This story from Scottish playwright Elizabeth Fotheringham revolves around one charismatic young gent and the trio of vastly different women that comprise his life. The protagonist, played by Jason Nicoli, is the proprietor of an Italian Café and the preponderance of the piece takes place in his establishment. Gino gets into difficulty owing to his nice nature that makes him show care and concern to ladies other than his seamstress girlfriend, Grace, by name and nature (Played by Charlotte Newton John). One of whom is trouble-on-legs Alice (Natalie Pownall) a hard drinking, hard flirting hussy and a train very much derailed and the other is his friend Linda, a mature and intelligent teacher who becomes entangled in an undesirable match with a married man.
The setting of 50’s London complemented with the allure of the Italian man and further enhanced by excellent comic timing and witty repartees made this a joy to watch. However it’s not all a song and dance and darker themes are explored to a dramatic crescendo. The little vignettes profit from the employment of stereotypes and cliché’s which makes for hilarious carry-on and while there are some deeper themes behind the gloss, the humour of it all is certainly the highlight.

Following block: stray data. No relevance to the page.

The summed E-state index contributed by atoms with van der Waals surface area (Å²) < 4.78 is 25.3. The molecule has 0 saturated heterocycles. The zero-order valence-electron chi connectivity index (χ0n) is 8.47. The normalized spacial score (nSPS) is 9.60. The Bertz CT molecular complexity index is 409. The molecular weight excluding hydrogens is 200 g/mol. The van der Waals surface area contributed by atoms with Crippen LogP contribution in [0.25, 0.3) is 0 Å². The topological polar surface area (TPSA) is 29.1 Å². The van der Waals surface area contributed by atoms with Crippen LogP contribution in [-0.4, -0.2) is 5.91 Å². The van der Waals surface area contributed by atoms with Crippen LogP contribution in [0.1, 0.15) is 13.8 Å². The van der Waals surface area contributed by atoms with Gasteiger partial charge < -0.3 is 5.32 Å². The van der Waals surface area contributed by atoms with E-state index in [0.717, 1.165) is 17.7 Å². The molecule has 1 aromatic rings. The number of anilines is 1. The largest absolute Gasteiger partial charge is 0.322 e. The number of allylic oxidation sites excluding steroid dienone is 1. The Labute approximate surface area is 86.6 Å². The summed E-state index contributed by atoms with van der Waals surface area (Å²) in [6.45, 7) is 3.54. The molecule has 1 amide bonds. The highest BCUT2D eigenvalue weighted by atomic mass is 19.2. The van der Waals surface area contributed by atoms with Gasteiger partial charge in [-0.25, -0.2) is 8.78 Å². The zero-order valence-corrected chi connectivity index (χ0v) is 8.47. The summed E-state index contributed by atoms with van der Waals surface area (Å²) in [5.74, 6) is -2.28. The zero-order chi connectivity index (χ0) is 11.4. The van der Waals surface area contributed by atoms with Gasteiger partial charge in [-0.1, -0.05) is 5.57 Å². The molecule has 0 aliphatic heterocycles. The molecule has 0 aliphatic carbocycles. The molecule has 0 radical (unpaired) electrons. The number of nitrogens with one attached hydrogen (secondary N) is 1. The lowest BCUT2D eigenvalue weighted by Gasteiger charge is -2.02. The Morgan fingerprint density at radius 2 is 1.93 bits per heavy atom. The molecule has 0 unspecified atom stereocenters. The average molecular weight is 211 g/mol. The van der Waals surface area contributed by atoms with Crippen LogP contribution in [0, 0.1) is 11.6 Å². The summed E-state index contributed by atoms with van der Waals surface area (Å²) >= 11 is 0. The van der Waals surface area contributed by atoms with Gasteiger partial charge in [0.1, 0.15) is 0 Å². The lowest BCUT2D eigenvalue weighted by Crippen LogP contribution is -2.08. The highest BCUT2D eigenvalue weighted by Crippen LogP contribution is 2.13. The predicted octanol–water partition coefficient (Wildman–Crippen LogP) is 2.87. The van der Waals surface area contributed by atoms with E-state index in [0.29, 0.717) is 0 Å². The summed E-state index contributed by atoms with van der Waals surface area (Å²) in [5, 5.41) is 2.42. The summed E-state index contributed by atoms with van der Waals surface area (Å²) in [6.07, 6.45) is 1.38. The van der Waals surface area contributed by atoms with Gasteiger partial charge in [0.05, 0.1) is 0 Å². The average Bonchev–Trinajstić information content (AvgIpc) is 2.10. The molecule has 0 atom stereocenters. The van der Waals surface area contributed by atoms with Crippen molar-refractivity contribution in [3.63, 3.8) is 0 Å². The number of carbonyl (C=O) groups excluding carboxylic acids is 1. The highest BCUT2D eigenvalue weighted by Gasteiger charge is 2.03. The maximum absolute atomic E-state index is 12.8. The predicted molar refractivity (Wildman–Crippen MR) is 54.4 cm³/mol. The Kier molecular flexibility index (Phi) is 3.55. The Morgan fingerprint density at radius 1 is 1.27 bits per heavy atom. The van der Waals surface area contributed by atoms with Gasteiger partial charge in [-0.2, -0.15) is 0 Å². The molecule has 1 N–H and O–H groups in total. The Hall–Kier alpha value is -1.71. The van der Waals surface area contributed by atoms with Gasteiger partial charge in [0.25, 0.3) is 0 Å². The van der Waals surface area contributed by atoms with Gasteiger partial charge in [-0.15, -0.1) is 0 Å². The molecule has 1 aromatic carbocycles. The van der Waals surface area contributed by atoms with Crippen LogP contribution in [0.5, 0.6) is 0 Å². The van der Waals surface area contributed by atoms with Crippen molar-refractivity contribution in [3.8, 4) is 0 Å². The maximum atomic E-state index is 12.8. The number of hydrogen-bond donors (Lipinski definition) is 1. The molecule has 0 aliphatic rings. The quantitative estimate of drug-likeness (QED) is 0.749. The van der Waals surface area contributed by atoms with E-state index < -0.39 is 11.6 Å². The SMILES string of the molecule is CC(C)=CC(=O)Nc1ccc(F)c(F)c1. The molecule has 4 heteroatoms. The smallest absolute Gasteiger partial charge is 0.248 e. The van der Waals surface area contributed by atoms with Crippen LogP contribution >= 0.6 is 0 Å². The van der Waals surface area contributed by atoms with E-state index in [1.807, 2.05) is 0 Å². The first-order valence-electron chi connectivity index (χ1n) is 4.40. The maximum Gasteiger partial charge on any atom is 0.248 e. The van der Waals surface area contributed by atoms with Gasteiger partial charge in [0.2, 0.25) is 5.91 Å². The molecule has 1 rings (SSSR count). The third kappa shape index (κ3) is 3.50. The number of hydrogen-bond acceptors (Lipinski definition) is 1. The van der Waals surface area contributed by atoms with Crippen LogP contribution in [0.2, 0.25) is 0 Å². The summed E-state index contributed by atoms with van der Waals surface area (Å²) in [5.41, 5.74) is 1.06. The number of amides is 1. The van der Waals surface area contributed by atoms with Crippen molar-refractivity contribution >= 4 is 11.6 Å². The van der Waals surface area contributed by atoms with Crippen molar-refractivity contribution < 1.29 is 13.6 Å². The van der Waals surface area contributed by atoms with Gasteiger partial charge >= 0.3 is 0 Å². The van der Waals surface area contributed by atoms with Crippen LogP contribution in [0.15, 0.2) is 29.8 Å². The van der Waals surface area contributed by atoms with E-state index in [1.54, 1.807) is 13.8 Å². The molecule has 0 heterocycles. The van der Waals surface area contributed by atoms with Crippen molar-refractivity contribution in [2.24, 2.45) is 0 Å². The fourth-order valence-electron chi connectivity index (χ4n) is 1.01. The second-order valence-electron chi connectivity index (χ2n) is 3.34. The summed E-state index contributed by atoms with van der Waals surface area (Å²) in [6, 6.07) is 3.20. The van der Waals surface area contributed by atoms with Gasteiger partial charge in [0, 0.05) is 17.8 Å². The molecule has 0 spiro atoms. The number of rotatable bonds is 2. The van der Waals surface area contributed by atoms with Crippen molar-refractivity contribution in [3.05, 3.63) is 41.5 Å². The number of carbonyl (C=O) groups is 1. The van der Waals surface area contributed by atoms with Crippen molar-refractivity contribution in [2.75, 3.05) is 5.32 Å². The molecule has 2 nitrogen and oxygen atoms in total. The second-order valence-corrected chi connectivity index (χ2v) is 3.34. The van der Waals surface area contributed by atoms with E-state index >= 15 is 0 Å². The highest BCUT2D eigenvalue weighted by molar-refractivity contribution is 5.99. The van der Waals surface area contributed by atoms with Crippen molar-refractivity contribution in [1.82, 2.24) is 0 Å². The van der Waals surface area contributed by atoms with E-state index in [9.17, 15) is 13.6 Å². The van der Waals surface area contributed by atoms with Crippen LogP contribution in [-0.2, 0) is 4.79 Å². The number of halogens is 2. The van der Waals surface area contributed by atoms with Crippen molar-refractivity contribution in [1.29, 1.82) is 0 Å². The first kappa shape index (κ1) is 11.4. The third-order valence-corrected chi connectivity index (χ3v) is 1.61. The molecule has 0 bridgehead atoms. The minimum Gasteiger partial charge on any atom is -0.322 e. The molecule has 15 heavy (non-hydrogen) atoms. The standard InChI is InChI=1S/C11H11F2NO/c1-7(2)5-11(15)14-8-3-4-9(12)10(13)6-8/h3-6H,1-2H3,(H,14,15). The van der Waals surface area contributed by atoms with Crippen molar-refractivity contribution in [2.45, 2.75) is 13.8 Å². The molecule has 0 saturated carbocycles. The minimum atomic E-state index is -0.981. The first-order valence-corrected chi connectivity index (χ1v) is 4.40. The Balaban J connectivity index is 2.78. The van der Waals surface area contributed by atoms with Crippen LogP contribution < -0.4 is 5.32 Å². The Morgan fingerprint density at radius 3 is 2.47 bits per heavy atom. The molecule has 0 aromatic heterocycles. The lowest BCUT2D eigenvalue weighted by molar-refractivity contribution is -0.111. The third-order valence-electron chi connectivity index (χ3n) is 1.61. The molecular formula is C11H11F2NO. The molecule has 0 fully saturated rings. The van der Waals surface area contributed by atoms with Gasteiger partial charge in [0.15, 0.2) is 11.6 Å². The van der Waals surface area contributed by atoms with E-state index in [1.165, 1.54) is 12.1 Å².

With outstanding performances from the cast and cute period details from the pretty props to the sublime scoring, it has all the quaint charm of a classic ice cream vehicle.